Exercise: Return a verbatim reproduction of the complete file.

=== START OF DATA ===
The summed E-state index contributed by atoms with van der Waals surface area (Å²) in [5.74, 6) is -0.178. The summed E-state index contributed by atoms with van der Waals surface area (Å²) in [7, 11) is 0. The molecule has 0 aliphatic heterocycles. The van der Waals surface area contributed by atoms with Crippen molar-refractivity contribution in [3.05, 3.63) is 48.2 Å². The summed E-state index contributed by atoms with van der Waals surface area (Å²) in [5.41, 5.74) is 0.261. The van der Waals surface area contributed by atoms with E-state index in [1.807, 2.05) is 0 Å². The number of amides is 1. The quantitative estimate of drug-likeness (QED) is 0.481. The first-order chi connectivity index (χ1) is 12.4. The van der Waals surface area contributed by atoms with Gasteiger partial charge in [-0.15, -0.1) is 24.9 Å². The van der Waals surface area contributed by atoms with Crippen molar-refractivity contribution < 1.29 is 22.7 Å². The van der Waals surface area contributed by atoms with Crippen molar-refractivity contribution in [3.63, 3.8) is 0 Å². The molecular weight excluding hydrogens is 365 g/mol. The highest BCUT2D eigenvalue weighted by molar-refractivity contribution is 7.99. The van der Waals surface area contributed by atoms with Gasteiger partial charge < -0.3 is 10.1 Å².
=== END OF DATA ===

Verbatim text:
The summed E-state index contributed by atoms with van der Waals surface area (Å²) in [5.74, 6) is -0.178. The summed E-state index contributed by atoms with van der Waals surface area (Å²) in [7, 11) is 0. The molecule has 0 aliphatic heterocycles. The van der Waals surface area contributed by atoms with Crippen molar-refractivity contribution in [3.05, 3.63) is 48.2 Å². The summed E-state index contributed by atoms with van der Waals surface area (Å²) in [5.41, 5.74) is 0.261. The van der Waals surface area contributed by atoms with E-state index in [1.807, 2.05) is 0 Å². The number of amides is 1. The quantitative estimate of drug-likeness (QED) is 0.481. The first-order chi connectivity index (χ1) is 12.4. The van der Waals surface area contributed by atoms with Gasteiger partial charge in [-0.15, -0.1) is 24.9 Å². The van der Waals surface area contributed by atoms with Crippen molar-refractivity contribution < 1.29 is 22.7 Å². The van der Waals surface area contributed by atoms with Crippen molar-refractivity contribution in [3.63, 3.8) is 0 Å². The molecular weight excluding hydrogens is 365 g/mol. The highest BCUT2D eigenvalue weighted by molar-refractivity contribution is 7.99. The van der Waals surface area contributed by atoms with Gasteiger partial charge < -0.3 is 10.1 Å².